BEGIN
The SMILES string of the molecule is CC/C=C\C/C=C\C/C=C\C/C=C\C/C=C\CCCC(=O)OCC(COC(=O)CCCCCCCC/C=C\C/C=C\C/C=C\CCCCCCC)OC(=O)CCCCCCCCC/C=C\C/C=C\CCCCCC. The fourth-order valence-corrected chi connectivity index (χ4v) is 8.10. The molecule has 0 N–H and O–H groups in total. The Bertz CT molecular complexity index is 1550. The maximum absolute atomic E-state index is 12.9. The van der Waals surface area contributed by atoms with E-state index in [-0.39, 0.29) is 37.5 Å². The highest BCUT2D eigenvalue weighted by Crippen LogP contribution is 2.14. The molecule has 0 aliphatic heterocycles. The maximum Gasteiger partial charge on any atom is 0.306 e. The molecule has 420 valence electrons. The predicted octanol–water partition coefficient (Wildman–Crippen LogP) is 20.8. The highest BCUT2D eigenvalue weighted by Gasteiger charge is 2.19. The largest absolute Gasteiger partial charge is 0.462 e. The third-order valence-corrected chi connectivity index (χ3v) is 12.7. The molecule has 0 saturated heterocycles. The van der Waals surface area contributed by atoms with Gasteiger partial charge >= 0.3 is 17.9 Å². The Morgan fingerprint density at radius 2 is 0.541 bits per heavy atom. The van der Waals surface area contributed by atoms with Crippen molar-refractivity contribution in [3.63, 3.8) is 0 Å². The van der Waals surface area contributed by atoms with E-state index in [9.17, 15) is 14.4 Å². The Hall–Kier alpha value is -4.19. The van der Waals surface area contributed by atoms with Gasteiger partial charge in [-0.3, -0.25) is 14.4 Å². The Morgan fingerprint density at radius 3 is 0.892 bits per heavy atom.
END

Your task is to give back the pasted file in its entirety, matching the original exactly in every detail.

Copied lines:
The SMILES string of the molecule is CC/C=C\C/C=C\C/C=C\C/C=C\C/C=C\CCCC(=O)OCC(COC(=O)CCCCCCCC/C=C\C/C=C\C/C=C\CCCCCCC)OC(=O)CCCCCCCCC/C=C\C/C=C\CCCCCC. The fourth-order valence-corrected chi connectivity index (χ4v) is 8.10. The molecule has 0 N–H and O–H groups in total. The Bertz CT molecular complexity index is 1550. The maximum absolute atomic E-state index is 12.9. The van der Waals surface area contributed by atoms with E-state index in [-0.39, 0.29) is 37.5 Å². The highest BCUT2D eigenvalue weighted by Crippen LogP contribution is 2.14. The molecule has 0 aliphatic heterocycles. The maximum Gasteiger partial charge on any atom is 0.306 e. The molecule has 420 valence electrons. The predicted octanol–water partition coefficient (Wildman–Crippen LogP) is 20.8. The highest BCUT2D eigenvalue weighted by Gasteiger charge is 2.19. The largest absolute Gasteiger partial charge is 0.462 e. The third-order valence-corrected chi connectivity index (χ3v) is 12.7. The molecule has 0 saturated heterocycles. The van der Waals surface area contributed by atoms with Gasteiger partial charge >= 0.3 is 17.9 Å². The Morgan fingerprint density at radius 2 is 0.541 bits per heavy atom. The van der Waals surface area contributed by atoms with Crippen molar-refractivity contribution in [3.63, 3.8) is 0 Å². The van der Waals surface area contributed by atoms with E-state index in [9.17, 15) is 14.4 Å². The Hall–Kier alpha value is -4.19. The van der Waals surface area contributed by atoms with Gasteiger partial charge in [-0.3, -0.25) is 14.4 Å². The Morgan fingerprint density at radius 3 is 0.892 bits per heavy atom.